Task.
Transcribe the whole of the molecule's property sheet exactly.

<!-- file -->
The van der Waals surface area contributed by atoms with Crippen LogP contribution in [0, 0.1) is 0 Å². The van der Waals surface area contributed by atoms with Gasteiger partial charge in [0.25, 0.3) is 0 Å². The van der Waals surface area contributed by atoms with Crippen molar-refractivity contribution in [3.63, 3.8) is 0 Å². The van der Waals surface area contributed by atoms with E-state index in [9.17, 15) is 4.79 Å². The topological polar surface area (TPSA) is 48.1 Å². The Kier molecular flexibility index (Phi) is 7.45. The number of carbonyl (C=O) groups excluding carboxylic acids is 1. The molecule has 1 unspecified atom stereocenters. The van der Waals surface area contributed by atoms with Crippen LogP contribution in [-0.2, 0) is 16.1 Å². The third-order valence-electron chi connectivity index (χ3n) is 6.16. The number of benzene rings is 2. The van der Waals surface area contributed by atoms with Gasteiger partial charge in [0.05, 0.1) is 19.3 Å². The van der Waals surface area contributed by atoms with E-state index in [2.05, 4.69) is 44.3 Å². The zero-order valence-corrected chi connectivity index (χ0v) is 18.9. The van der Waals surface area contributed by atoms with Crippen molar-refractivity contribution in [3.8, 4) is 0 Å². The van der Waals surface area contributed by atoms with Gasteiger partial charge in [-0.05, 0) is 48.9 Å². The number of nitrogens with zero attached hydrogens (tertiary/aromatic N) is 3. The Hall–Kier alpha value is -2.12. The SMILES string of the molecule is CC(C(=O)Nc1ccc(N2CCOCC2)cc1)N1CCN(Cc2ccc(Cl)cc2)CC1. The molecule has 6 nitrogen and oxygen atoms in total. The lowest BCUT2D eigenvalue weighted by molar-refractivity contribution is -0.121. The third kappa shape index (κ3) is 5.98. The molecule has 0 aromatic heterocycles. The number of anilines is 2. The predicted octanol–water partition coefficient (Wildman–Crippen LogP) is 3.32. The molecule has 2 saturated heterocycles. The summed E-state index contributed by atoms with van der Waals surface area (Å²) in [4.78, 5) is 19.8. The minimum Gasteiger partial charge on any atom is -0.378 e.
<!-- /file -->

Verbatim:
The van der Waals surface area contributed by atoms with Crippen LogP contribution in [0, 0.1) is 0 Å². The van der Waals surface area contributed by atoms with Gasteiger partial charge in [0.25, 0.3) is 0 Å². The van der Waals surface area contributed by atoms with Crippen molar-refractivity contribution in [3.63, 3.8) is 0 Å². The van der Waals surface area contributed by atoms with E-state index in [9.17, 15) is 4.79 Å². The topological polar surface area (TPSA) is 48.1 Å². The Kier molecular flexibility index (Phi) is 7.45. The number of carbonyl (C=O) groups excluding carboxylic acids is 1. The molecule has 1 unspecified atom stereocenters. The van der Waals surface area contributed by atoms with Crippen LogP contribution in [-0.2, 0) is 16.1 Å². The third-order valence-electron chi connectivity index (χ3n) is 6.16. The number of benzene rings is 2. The van der Waals surface area contributed by atoms with Gasteiger partial charge in [0.05, 0.1) is 19.3 Å². The van der Waals surface area contributed by atoms with E-state index in [2.05, 4.69) is 44.3 Å². The zero-order valence-corrected chi connectivity index (χ0v) is 18.9. The van der Waals surface area contributed by atoms with Crippen molar-refractivity contribution in [3.8, 4) is 0 Å². The van der Waals surface area contributed by atoms with Gasteiger partial charge in [-0.05, 0) is 48.9 Å². The number of nitrogens with zero attached hydrogens (tertiary/aromatic N) is 3. The Hall–Kier alpha value is -2.12. The SMILES string of the molecule is CC(C(=O)Nc1ccc(N2CCOCC2)cc1)N1CCN(Cc2ccc(Cl)cc2)CC1. The molecule has 6 nitrogen and oxygen atoms in total. The lowest BCUT2D eigenvalue weighted by molar-refractivity contribution is -0.121. The third kappa shape index (κ3) is 5.98. The molecule has 0 aromatic heterocycles. The number of anilines is 2. The predicted octanol–water partition coefficient (Wildman–Crippen LogP) is 3.32. The molecule has 2 saturated heterocycles. The summed E-state index contributed by atoms with van der Waals surface area (Å²) in [4.78, 5) is 19.8. The minimum Gasteiger partial charge on any atom is -0.378 e.